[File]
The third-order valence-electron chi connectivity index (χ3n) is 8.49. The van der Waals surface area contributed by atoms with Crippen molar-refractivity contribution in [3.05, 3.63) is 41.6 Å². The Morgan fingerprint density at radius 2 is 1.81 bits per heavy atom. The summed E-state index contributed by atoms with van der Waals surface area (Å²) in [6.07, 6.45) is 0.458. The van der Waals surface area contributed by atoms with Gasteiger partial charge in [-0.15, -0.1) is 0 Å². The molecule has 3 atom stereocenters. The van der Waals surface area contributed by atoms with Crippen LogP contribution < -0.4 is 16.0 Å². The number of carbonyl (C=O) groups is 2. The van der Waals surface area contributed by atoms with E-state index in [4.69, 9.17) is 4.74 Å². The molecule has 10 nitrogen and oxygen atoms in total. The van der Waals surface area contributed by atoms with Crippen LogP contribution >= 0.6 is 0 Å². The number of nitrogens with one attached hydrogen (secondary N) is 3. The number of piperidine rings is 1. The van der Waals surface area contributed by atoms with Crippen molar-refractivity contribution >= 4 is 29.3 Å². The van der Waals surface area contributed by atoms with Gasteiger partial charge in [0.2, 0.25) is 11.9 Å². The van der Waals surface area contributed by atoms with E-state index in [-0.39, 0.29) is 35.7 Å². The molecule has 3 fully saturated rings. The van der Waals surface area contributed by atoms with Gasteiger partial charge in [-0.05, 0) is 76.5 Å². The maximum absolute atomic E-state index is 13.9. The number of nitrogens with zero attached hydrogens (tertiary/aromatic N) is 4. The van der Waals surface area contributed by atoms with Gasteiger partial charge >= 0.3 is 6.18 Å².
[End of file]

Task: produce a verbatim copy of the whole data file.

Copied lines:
The third-order valence-electron chi connectivity index (χ3n) is 8.49. The van der Waals surface area contributed by atoms with Crippen molar-refractivity contribution in [3.05, 3.63) is 41.6 Å². The Morgan fingerprint density at radius 2 is 1.81 bits per heavy atom. The summed E-state index contributed by atoms with van der Waals surface area (Å²) in [6.07, 6.45) is 0.458. The van der Waals surface area contributed by atoms with Gasteiger partial charge in [-0.15, -0.1) is 0 Å². The molecule has 3 atom stereocenters. The van der Waals surface area contributed by atoms with Crippen LogP contribution < -0.4 is 16.0 Å². The number of carbonyl (C=O) groups is 2. The van der Waals surface area contributed by atoms with E-state index in [4.69, 9.17) is 4.74 Å². The molecule has 10 nitrogen and oxygen atoms in total. The van der Waals surface area contributed by atoms with Crippen LogP contribution >= 0.6 is 0 Å². The number of nitrogens with one attached hydrogen (secondary N) is 3. The number of piperidine rings is 1. The van der Waals surface area contributed by atoms with Crippen molar-refractivity contribution >= 4 is 29.3 Å². The van der Waals surface area contributed by atoms with Gasteiger partial charge in [0.2, 0.25) is 11.9 Å². The van der Waals surface area contributed by atoms with E-state index in [-0.39, 0.29) is 35.7 Å². The molecule has 3 fully saturated rings. The van der Waals surface area contributed by atoms with Gasteiger partial charge in [-0.05, 0) is 76.5 Å². The maximum absolute atomic E-state index is 13.9. The number of nitrogens with zero attached hydrogens (tertiary/aromatic N) is 4. The van der Waals surface area contributed by atoms with Gasteiger partial charge >= 0.3 is 6.18 Å².